But fire typically isn't the biggest risk for wildland firefighters. Heart attacks, vehicle accidents, and aircraft accidents accounted for more than 60% of on-the-job fatalities between 2007 and 2016, according to data from the National Wildfire Coordinating Group.

Still, Linear credits one of his crew bosses for reminding the firefighters to be constantly mindful of risks — like dead branches falling from trees, tripping hazards, and tool-related accidents. "He would say, 'If you're not thinking about the worst-case scenario in the back of your mind, being out here really isn't the job for you.'"

More than just the money

Firefighters must also be comfortable with uncertainty. They have no way of knowing where the next fire will take them, or how busy their summers will be. And 2019 is off to a frustratingly slow start. Linear's crew was called out for their first fire in late July, more than a month later than their first call in 2018.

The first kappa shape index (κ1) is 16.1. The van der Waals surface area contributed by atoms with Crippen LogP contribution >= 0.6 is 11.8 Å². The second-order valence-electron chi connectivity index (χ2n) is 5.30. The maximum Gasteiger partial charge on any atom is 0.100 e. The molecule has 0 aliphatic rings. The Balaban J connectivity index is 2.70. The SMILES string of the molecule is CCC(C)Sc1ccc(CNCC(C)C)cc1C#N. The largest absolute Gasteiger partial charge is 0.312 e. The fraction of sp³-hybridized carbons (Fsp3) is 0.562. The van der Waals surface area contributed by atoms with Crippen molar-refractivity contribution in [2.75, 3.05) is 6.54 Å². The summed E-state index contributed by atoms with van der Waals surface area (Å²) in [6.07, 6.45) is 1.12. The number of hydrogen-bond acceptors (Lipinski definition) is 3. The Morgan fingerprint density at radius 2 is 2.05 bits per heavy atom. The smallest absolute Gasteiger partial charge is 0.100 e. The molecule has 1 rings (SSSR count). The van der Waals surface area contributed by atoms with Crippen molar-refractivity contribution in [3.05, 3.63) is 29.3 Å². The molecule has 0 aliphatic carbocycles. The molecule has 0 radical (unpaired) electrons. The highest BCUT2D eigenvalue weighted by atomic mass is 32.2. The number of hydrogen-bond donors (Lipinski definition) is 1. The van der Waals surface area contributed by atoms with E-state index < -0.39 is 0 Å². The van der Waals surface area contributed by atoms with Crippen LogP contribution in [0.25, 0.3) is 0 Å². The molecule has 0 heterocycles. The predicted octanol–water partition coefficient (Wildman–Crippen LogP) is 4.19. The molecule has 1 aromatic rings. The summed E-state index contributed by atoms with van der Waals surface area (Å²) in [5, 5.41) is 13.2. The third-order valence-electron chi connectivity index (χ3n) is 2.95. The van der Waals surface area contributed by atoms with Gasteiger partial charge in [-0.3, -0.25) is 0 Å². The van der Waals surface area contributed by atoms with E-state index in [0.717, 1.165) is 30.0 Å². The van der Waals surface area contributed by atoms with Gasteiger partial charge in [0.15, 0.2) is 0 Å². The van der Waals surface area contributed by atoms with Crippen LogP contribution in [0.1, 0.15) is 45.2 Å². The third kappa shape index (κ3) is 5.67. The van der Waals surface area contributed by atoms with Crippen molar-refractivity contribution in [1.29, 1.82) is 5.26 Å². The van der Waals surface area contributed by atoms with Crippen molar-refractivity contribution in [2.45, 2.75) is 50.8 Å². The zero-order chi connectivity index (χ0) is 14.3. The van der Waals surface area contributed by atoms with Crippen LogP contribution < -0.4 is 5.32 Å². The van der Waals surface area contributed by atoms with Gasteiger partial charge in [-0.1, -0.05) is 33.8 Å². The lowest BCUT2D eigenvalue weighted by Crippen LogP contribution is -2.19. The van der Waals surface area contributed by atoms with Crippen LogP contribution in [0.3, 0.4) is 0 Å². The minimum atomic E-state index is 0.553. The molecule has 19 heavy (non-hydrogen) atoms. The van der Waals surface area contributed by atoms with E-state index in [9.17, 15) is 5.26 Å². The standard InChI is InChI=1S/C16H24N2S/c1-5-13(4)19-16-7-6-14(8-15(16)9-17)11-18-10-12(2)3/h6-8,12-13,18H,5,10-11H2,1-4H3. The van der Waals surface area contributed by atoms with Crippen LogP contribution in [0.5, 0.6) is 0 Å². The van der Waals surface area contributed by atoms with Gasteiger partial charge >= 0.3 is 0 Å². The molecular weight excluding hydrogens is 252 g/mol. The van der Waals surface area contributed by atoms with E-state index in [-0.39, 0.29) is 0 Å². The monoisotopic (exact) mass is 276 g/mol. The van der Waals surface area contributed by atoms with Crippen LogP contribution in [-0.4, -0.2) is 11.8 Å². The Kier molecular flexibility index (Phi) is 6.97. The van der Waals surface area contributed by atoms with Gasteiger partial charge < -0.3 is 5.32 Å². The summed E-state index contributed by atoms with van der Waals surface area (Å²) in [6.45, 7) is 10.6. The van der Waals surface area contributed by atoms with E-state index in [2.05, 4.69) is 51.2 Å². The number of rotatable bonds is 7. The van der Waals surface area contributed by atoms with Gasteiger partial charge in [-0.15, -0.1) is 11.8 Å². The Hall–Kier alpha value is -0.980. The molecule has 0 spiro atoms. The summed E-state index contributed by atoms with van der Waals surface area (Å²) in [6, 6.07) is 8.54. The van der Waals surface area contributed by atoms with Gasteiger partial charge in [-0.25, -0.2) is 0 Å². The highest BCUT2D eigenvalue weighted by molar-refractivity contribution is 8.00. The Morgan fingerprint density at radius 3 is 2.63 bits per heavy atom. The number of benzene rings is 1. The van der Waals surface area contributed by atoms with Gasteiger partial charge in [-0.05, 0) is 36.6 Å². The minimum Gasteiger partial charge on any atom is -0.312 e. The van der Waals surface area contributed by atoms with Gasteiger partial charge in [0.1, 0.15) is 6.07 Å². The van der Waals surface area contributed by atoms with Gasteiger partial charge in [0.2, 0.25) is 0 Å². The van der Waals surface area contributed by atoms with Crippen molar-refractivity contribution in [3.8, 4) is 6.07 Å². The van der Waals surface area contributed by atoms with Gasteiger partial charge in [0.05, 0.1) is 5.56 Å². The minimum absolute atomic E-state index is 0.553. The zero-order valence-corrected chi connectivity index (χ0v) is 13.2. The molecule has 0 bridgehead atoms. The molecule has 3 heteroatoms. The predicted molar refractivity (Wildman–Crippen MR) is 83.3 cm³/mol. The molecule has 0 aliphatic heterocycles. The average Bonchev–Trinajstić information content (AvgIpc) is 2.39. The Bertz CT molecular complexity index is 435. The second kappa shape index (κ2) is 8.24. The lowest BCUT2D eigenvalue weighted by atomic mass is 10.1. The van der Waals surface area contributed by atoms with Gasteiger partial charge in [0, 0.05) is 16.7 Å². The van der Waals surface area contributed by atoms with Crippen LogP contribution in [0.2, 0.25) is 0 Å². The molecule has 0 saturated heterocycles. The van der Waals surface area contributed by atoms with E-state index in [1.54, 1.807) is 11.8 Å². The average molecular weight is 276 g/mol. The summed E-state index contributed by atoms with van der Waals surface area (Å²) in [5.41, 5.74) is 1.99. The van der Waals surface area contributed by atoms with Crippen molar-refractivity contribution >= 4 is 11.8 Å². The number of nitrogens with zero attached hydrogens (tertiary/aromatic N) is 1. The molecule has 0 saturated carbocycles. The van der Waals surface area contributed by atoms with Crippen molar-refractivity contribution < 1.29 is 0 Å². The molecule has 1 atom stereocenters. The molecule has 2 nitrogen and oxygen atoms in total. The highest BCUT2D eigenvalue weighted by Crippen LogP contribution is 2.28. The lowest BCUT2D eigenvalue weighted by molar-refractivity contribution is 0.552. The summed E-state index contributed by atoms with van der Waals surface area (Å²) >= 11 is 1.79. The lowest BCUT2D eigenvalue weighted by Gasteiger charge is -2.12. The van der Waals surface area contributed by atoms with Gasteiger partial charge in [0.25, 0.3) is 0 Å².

More than 31,000 reported fires have burned about 3.8 million acres so far this year, compared to a 10-year average of 43,000 fires and 5 million acres, according to data from the National Interagency Fire Center.

Courtesy Donovan Linear

Fewer fires means smaller paychecks. Linear says the money is secondary, but it's another piece of the uncertainty inherent to this job. In the off-season last year, he applied for job-attached unemployment as some other wildland firefighters do, and lived off that plus the money he'd saved from the summer.

"You don't know how many fires you're going to get on or anything like that," Linear says. "It definitely teaches you to budget," he says, adding that he's "not a born spender."

This year, Linear will make a base salary of $15.66 an hour when he's working a fire, then overtime after 40 hours. By comparison, minimum wage in Montana currently is $8.50 an hour.

As for the future? Linear aspires to become a hotshot, the most elite group of wildland firefighters.

"Once you get bit by the fire bug, the money is just a very minimal incentive to keep coming back," he says. "When you love your job, it's easy to want to keep doing it."

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Courtesy Donovan Linear